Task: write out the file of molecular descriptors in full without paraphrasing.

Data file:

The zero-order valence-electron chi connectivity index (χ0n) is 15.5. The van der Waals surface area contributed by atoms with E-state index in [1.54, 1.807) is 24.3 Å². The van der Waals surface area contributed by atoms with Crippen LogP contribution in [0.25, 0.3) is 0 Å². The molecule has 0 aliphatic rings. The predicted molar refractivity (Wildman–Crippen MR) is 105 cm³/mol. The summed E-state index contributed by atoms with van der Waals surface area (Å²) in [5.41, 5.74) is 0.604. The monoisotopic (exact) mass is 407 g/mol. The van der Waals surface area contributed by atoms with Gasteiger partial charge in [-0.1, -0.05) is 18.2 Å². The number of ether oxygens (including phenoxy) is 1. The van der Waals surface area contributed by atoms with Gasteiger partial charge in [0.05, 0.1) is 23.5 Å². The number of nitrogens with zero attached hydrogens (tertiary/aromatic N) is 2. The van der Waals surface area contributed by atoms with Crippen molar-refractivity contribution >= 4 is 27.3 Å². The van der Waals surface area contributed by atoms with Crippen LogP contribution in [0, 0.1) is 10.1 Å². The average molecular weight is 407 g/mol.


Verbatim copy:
The zero-order valence-electron chi connectivity index (χ0n) is 15.5. The van der Waals surface area contributed by atoms with E-state index in [1.54, 1.807) is 24.3 Å². The van der Waals surface area contributed by atoms with Crippen LogP contribution in [0.25, 0.3) is 0 Å². The molecule has 0 aliphatic rings. The predicted molar refractivity (Wildman–Crippen MR) is 105 cm³/mol. The summed E-state index contributed by atoms with van der Waals surface area (Å²) in [5.41, 5.74) is 0.604. The monoisotopic (exact) mass is 407 g/mol. The van der Waals surface area contributed by atoms with Gasteiger partial charge in [-0.1, -0.05) is 18.2 Å². The number of ether oxygens (including phenoxy) is 1. The van der Waals surface area contributed by atoms with Gasteiger partial charge in [0.05, 0.1) is 23.5 Å². The number of nitrogens with zero attached hydrogens (tertiary/aromatic N) is 2. The van der Waals surface area contributed by atoms with Crippen molar-refractivity contribution >= 4 is 27.3 Å². The van der Waals surface area contributed by atoms with Crippen LogP contribution in [0, 0.1) is 10.1 Å². The average molecular weight is 407 g/mol.